As the lead agency on migration with a global footprint, IOM has a clear view of the tremendous and increasing importance of migration in all world regions. Roughly one out of every seven people on the planet today is on the move, including some 214 million international migrants and 740 million internal migrants. We also know that this trend will continue - with today's 214 million international migrants expected to become more than 400 million by 2040. There is thus a lot at stake given the imperative need to ensure that migration is humanely and responsibly managed.
Ms. Laura Thompson
On behalf of the International Organization for Migration (IOM), I would like to thank the Government and people of Ethiopia for hosting this Ministerial forum, and the African Union, UNECA and African Development Bank for organising this Regional Consultative meeting on sustainable development.
We live in a world where more people are on the move than at any other time in recorded history: 214 million international migrants and 740 million internal migrants. In other words, a billion people are on the move – one in every seven persons on the globe. In this region alone, we estimate that there are more than 2.2 million international migrants, along with an undetermined number of migrants in an irregular status.
It is an honour to present to you this morning at the start of this high level event discussing an issue on which we have all worked very closely. I would like to thank the OSCE, and the Special Representative Maria Grazia Giammarinaro, for inviting me to speak today.
The existing regional processes (15 RCPs worldwide, meeting in Lima) and global processes (HLD on International Migration and Development, GFMD), are clear evidence that States from around the world can come together for constructive discussions even if their perspectives on and experiences of migration differ.
IOM is honoured to be a co-organiser of this important gathering with our generous host, the Government of the Republic of Kazakhstan, and with the UNHCR, our long-standing partner. Several years ago, I already had the pleasure of being here in Almaty on the occasion of a ministerial gathering of many of the countries present today, which resulted in the unanimous adoption of the Almaty Declaration.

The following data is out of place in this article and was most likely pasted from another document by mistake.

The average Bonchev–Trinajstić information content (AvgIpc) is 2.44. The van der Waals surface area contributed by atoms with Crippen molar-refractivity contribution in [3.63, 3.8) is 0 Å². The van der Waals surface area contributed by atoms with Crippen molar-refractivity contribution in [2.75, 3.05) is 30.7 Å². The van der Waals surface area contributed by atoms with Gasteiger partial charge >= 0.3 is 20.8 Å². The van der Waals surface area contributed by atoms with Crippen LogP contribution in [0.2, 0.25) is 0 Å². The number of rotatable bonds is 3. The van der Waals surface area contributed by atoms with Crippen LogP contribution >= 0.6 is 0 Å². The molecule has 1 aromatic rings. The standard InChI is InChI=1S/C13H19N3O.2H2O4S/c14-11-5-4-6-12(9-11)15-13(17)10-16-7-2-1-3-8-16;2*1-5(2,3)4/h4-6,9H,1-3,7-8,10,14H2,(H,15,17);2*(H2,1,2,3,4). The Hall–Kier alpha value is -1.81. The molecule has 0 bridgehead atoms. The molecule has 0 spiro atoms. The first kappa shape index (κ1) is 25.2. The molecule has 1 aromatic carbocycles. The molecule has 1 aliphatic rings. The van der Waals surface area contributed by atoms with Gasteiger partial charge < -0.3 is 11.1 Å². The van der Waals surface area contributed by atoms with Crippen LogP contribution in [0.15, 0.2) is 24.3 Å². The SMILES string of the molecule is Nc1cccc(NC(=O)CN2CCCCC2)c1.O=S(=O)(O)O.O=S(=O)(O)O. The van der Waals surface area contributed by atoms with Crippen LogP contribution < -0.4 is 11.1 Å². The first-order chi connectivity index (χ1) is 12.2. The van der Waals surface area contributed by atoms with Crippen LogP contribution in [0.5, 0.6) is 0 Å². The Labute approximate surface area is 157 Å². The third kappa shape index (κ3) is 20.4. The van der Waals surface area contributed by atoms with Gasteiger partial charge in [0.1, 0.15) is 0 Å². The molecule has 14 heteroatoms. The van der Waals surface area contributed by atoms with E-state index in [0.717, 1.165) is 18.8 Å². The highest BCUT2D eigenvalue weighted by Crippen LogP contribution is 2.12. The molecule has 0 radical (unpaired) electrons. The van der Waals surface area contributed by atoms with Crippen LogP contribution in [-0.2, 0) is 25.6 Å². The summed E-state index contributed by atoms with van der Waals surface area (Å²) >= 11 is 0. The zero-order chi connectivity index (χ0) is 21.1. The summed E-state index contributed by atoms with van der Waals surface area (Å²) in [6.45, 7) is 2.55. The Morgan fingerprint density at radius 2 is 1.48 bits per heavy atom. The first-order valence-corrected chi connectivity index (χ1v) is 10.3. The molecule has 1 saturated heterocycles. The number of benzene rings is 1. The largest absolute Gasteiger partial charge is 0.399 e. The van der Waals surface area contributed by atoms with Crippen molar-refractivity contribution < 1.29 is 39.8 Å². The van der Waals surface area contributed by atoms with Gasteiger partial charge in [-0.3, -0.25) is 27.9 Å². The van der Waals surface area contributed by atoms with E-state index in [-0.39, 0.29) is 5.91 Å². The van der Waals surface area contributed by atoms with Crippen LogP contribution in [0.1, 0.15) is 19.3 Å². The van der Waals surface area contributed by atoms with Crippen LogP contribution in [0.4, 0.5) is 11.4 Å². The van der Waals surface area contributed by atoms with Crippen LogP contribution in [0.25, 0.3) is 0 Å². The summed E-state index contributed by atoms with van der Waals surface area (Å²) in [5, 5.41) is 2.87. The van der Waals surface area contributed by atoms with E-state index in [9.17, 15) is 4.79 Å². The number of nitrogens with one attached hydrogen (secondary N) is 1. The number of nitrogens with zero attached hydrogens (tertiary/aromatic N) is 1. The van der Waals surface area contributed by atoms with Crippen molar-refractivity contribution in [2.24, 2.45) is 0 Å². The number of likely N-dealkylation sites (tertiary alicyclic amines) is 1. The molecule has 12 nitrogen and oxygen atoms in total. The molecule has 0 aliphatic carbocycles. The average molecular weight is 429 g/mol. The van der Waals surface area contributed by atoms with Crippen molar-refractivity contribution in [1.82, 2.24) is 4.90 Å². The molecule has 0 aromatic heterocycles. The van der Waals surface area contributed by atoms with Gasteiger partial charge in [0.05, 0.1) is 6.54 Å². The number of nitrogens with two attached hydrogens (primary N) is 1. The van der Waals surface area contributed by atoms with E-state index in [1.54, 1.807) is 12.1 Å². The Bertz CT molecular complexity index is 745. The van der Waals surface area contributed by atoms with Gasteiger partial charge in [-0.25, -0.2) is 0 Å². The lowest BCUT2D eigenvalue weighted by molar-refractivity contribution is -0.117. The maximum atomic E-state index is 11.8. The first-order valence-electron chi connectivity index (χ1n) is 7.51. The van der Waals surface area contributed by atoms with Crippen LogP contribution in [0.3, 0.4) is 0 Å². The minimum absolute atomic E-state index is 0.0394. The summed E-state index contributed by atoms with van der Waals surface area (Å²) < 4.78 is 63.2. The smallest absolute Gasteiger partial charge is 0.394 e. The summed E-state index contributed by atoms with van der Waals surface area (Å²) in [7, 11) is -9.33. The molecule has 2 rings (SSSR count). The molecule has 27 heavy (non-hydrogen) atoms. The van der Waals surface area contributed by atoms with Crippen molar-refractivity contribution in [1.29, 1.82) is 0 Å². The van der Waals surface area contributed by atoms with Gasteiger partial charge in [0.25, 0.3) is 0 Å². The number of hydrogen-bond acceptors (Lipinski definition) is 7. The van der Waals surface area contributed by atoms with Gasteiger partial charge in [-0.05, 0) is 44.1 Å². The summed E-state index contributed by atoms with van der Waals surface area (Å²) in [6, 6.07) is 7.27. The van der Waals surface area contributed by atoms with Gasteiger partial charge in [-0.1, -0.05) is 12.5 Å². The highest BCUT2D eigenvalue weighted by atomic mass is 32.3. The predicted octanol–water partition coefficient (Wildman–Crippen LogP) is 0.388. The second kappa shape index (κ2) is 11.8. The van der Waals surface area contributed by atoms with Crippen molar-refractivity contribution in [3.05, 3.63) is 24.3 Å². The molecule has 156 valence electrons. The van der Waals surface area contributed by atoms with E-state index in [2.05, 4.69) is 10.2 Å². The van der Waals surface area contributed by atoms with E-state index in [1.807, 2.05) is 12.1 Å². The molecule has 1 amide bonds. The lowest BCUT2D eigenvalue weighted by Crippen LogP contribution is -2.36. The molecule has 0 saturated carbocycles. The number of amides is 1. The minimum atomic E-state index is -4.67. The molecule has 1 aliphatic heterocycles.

It is an honour for me, on behalf of the International Organization for Migration (IOM), to join this distinguished group of speakers at this High Level Event on Human Security. IOM welcomes this timely discussion of an issue that is ever more relevant in our interconnected world, and one of the principal challenges facing the global community and its 7 billion citizens in the 21st century.
Several years ago the international community recognising the fact that the trafficking in persons was one of the most heinous crime took the very important decision to adopt an international agreement to Prevent, Suppress and Punish Trafficking in Persons, especially Women and Children, as a Protocol to the Convention against Transnational Organised Crime, known as the Palermo Protocol. Since this Protocol was opened for signature, more than 12 years ago, national laws have been enacted, referral systems established, shelters built, return and reintegration programmes implemented, thousands of officials trained, joint investigations instigated, and information campaigns carried out.
It is a great honour to be here to participate in the celebration of the 20th anniversary of the Budapest Process in this beautiful and historic city of Istanbul, an appropriate venue for this event not only because it connects two continents as the Budapest Process does, but also because it has experienced diverse forms of migratory movements throughout its history.
Let me briefly thank on behalf of the International Organization for Migration (IOM) the government and people of Ethiopia for hosting this Ministerial forum, and the Government of Japan and the Co-Sponsors for its continuous support towards Africa's Development through the TICAD framework.